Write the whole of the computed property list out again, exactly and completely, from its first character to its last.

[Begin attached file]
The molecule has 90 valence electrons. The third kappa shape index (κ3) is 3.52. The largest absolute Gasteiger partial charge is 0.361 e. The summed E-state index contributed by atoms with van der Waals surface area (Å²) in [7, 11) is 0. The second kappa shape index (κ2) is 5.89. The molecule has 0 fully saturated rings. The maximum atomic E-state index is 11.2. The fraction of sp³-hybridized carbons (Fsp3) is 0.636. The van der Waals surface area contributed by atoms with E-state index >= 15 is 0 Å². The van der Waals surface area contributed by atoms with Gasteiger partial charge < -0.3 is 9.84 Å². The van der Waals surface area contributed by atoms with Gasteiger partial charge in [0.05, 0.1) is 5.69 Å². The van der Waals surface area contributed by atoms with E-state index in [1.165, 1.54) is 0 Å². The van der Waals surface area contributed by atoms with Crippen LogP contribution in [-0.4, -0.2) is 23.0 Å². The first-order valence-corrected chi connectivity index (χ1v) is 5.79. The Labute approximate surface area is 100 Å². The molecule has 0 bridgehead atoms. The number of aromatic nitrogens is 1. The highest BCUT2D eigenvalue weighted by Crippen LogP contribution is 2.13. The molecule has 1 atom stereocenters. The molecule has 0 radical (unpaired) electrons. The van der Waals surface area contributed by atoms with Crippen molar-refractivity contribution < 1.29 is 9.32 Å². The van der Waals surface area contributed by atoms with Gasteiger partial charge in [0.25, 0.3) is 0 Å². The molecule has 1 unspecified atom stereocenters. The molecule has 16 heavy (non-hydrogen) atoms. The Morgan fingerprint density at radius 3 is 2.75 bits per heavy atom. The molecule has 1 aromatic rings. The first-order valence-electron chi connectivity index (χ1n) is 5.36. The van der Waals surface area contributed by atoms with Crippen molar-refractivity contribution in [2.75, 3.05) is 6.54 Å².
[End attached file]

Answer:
The molecule has 90 valence electrons. The third kappa shape index (κ3) is 3.52. The largest absolute Gasteiger partial charge is 0.361 e. The summed E-state index contributed by atoms with van der Waals surface area (Å²) in [7, 11) is 0. The second kappa shape index (κ2) is 5.89. The molecule has 0 fully saturated rings. The maximum atomic E-state index is 11.2. The fraction of sp³-hybridized carbons (Fsp3) is 0.636. The van der Waals surface area contributed by atoms with E-state index >= 15 is 0 Å². The van der Waals surface area contributed by atoms with Gasteiger partial charge < -0.3 is 9.84 Å². The van der Waals surface area contributed by atoms with Gasteiger partial charge in [0.05, 0.1) is 5.69 Å². The van der Waals surface area contributed by atoms with E-state index in [1.165, 1.54) is 0 Å². The van der Waals surface area contributed by atoms with Crippen LogP contribution in [-0.4, -0.2) is 23.0 Å². The first-order valence-corrected chi connectivity index (χ1v) is 5.79. The Labute approximate surface area is 100 Å². The molecule has 0 bridgehead atoms. The number of aromatic nitrogens is 1. The highest BCUT2D eigenvalue weighted by Crippen LogP contribution is 2.13. The molecule has 1 atom stereocenters. The molecule has 0 radical (unpaired) electrons. The van der Waals surface area contributed by atoms with Crippen molar-refractivity contribution < 1.29 is 9.32 Å². The van der Waals surface area contributed by atoms with Gasteiger partial charge in [0.25, 0.3) is 0 Å². The molecule has 1 unspecified atom stereocenters. The molecule has 16 heavy (non-hydrogen) atoms. The Morgan fingerprint density at radius 3 is 2.75 bits per heavy atom. The molecule has 1 aromatic rings. The first-order valence-electron chi connectivity index (χ1n) is 5.36. The van der Waals surface area contributed by atoms with Crippen molar-refractivity contribution in [2.75, 3.05) is 6.54 Å².